He would maintain for the rest of his life that the scope of the fire was not his fault.
The Worshipful Company of Vintners is one of the Livery Companies of the City of London, England.
It probably existed as early as the twelfth century, and it received a Royal Charter in 1364. Due to the Royal Charter, the Company gained a monopoly over wine imports from Gascony. Also, it acquired the right to sell wine without a licence, and it became the most powerful company in the wine trade.
An example of the urge to identify scapegoats for the fire is the acceptance of the confession of a simple-minded French watchmaker, Robert Hubert, who claimed he was an agent of the Pope and had started the Great Fire in Westminster. He later changed his story to say that he had started the fire at the bakery in Pudding Lane. Hubert was convicted, despite some misgivings about his fitness to plead, and hanged at Tyburn on 28 September 1666. After his death, it became apparent that he had not arrived in London until two days after the fire started. These allegations that Catholics had started the fire were exploited as powerful political propaganda by opponents of pro-Catholic Charles II's court, mostly during the Popish Plot and the exclusion crisis later in his reign.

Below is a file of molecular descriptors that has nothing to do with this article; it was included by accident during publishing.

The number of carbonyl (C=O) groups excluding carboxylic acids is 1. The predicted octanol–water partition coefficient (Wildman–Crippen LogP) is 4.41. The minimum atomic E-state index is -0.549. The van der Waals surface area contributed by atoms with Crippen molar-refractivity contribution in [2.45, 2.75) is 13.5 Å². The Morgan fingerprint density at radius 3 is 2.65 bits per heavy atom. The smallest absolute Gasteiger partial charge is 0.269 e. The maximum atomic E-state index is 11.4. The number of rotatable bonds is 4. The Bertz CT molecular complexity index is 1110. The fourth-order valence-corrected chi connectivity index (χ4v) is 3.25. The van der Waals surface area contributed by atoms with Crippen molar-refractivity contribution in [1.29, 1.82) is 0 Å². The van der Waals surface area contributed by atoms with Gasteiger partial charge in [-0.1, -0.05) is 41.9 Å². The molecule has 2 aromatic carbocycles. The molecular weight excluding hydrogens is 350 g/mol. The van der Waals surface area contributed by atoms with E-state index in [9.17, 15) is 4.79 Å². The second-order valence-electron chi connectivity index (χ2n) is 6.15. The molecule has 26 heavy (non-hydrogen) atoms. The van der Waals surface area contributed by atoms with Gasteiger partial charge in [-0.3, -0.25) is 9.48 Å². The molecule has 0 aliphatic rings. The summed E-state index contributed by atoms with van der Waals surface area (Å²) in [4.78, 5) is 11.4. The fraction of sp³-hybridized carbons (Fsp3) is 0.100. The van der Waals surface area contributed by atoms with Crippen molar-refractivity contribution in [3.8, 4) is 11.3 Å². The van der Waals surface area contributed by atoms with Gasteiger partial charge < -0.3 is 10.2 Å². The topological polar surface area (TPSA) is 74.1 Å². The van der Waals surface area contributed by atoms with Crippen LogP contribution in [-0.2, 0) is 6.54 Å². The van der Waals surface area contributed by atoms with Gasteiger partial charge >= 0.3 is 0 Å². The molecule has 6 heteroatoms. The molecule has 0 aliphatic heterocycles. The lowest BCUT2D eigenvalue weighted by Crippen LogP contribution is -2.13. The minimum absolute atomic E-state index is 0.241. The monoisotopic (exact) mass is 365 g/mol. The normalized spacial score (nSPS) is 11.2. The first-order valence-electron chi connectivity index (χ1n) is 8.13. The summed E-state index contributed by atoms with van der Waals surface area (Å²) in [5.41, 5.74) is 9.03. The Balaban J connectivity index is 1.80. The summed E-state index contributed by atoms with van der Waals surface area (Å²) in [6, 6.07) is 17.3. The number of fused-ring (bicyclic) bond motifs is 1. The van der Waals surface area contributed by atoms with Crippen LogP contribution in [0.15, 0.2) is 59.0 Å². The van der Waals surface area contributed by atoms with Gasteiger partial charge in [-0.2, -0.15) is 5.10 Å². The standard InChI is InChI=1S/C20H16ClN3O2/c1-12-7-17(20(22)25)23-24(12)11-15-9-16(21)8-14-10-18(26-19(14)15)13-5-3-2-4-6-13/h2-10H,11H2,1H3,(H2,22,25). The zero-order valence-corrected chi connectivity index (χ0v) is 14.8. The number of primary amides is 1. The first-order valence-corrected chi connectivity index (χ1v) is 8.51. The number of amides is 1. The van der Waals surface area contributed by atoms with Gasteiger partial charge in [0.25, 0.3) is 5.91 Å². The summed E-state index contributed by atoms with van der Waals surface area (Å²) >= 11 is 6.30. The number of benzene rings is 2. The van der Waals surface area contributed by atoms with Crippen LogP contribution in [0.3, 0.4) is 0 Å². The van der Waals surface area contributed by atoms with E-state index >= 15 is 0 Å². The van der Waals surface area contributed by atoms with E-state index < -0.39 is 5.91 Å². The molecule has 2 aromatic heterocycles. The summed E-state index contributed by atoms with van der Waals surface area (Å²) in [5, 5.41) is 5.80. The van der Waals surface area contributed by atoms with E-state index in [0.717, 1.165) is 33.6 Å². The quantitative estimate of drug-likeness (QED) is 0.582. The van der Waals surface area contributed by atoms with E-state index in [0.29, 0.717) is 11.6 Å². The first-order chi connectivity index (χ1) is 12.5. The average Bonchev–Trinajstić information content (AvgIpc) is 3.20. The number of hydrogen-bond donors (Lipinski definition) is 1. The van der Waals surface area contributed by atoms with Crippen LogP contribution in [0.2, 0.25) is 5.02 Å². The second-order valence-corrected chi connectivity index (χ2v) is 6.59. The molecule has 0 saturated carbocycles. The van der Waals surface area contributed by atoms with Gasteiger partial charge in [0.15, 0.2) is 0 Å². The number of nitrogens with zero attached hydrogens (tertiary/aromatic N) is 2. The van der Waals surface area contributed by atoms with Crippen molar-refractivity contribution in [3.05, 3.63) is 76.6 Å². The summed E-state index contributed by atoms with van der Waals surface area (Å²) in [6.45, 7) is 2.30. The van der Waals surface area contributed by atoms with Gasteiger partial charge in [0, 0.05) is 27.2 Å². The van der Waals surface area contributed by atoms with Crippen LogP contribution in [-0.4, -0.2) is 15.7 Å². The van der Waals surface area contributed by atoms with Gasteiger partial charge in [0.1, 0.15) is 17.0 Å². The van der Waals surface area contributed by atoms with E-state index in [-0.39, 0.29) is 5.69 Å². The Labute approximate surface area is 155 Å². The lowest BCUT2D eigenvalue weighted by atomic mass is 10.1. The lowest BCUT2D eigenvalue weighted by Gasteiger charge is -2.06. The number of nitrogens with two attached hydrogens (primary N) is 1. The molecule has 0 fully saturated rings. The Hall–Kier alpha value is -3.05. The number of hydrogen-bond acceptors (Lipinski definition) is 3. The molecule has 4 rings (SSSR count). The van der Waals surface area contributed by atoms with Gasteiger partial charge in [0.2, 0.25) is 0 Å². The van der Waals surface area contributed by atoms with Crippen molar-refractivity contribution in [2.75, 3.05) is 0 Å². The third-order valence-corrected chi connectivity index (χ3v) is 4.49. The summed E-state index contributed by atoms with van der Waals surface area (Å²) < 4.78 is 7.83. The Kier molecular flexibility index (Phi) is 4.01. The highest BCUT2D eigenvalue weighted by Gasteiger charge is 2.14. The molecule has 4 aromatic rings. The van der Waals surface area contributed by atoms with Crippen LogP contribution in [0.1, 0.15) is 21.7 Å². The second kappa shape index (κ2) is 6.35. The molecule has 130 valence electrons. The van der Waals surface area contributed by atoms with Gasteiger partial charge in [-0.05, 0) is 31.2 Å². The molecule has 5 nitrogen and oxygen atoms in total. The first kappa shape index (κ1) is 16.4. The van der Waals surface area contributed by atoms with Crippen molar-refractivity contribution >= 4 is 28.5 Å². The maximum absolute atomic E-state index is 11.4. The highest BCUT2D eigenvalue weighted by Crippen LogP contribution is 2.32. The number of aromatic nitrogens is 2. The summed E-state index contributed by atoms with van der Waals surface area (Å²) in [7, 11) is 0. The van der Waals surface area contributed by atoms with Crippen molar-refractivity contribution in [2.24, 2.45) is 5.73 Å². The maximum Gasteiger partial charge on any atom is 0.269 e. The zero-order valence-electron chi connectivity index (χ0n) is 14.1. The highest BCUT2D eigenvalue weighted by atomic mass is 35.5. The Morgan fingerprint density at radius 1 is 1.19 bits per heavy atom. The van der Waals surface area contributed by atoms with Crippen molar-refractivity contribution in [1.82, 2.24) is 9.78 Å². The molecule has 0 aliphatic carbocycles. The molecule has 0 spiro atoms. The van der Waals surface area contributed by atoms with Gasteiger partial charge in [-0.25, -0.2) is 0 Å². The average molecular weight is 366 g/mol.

Robert Hubert, a London watchmaker who was born in France, was tried in October 1666 and executed on the 27th of that month. The only evidence against him was his own confession, which he later denied.
The Great Fire of London was such a terrible disaster that many people at the time could not believe it was an accident. A Catholic plot was suspected. People fleeing from London spread the rumour. Catholics were attacked in the streets. One was nearly killed when a crowd thought he was carrying fire-balls. They turned out to be tennis balls.
Henry Young, a distiller (beer- or wine-maker) claimed that a Jesuit had told him in 1661 that within seven years all England would be Catholic. Young replied that the City of London 'would never endure it'. The Jesuit answered that within five or six years they would 'break the power and strength of London in pieces'.
Many Londoners believed that Catholics had gone in with the French and started the fire. Robert Hubert, a French silversmith and watchmaker, confessed to starting the fire. He was found guilty at the Old Bailey despite changing his story. He initially claimed that he had started the fire in Westminster (where the fire had not reached), then changed it to the bakery. He could not describe the bakery, or where it was, but was sentenced to hang at Tyburn anyway.